A BUCKEYE ABROAD

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Populaire passages

Pagina 413 - The moon on the east oriel shone, Through slender shafts of shapely stone, By foliaged tracery combined ; Thou would'st have thought some fairy's hand, "Twixt poplars straight, the osier wand, In many a freakish knot, had twined ; Then framed a spell, when the work was done, And changed the willow wreaths to stone.
Pagina 144 - Can such things be, And overcome us like a summer cloud, Without our special wonder...
Pagina 210 - The Scian and the Teian muse, The hero's harp, the lover's lute, Have found the fame your shores refuse; Their place of birth alone is mute To sounds which echo further west Than your sires
Pagina 370 - And who, in time, knows whither we may vent The treasure of our tongue, to what strange shores This gain of our best glory shall be sent, T' enrich unknowing nations with our stores? What worlds in th' yet unformed Occident May come refined with th
Pagina 388 - Witty above her sexe, but that's not all, Wise to Salvation was good Mistris Hall, Something of Shakespeare was in that, but this Wholy of him with whom she's now in blisse. Then, Passenger, ha'st ne're a teare, To weep with her that wept with all ? That wept yet set herself to chere Them up with comforts cordiall.
Pagina 254 - Slow sinks, more lovely ere his race be run, Along Morea's hills the setting sun: Not, as in northern climes, obscurely bright, But one unclouded blaze of living light!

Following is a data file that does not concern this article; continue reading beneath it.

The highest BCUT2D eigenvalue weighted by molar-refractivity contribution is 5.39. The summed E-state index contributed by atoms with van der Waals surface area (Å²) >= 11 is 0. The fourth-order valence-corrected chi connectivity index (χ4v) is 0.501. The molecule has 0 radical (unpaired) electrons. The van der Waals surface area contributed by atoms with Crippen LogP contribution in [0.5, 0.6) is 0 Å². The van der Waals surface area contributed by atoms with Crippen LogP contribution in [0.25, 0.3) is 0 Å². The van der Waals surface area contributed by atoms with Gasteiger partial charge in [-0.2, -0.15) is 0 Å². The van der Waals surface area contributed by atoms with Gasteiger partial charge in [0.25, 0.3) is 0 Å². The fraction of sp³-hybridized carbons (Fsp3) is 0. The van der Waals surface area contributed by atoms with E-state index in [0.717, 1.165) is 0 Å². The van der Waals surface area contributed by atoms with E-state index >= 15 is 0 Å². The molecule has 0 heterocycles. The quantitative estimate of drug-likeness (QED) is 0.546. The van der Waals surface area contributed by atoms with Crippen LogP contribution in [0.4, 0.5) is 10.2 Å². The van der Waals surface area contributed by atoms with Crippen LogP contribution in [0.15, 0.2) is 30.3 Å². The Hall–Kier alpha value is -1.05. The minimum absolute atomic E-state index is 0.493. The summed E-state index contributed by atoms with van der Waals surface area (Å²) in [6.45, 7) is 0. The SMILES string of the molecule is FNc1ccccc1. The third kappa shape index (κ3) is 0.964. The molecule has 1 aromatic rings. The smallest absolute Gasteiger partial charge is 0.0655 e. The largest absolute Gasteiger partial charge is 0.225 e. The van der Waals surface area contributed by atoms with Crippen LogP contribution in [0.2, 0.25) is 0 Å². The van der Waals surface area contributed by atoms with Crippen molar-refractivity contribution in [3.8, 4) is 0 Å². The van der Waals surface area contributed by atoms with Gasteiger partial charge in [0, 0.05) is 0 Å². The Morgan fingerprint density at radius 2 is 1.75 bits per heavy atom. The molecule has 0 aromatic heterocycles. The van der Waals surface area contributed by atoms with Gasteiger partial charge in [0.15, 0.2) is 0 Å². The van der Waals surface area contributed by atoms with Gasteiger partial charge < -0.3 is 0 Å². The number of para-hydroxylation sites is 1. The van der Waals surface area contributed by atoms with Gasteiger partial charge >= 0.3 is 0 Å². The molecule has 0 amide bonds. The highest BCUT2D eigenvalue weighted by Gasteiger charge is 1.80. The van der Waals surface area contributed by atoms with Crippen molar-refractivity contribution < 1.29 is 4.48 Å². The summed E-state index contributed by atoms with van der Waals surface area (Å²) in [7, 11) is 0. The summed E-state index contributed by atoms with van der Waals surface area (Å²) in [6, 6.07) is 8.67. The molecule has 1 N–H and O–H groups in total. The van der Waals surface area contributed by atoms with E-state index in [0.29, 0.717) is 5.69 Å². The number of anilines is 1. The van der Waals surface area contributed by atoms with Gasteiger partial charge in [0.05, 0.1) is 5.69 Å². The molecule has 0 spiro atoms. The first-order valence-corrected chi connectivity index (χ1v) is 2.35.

Pagina 203 - God that made the world, and all things therein, seeing that he is Lord of heaven and earth, dwelleth not in temples made with hands...
Pagina 433 - When all is done (he concludes), human life is at the greatest and the best but like a froward child, that must be played with, and humoured a little, to keep it quiet, till it falls asleep, and then the care is over.
Pagina 386 - For whilst, to the shame of slow-endeavouring art, Thy easy numbers flow; and that each heart Hath, from the leaves of thy unvalued book, Those Delphic lines with deep impression took; Then thou, our fancy of itself bereaving, Dost make us marble with too much conceiving ; And, so sepulchred, in such pomp dost lie, That kings, for such a tomb, would wish to die.
Pagina 382 - I know a bank where the wild thyme blows, Where oxlips and the nodding violet grows, Quite over-canopied with luscious woodbine, With sweet musk-roses and with eglantine...

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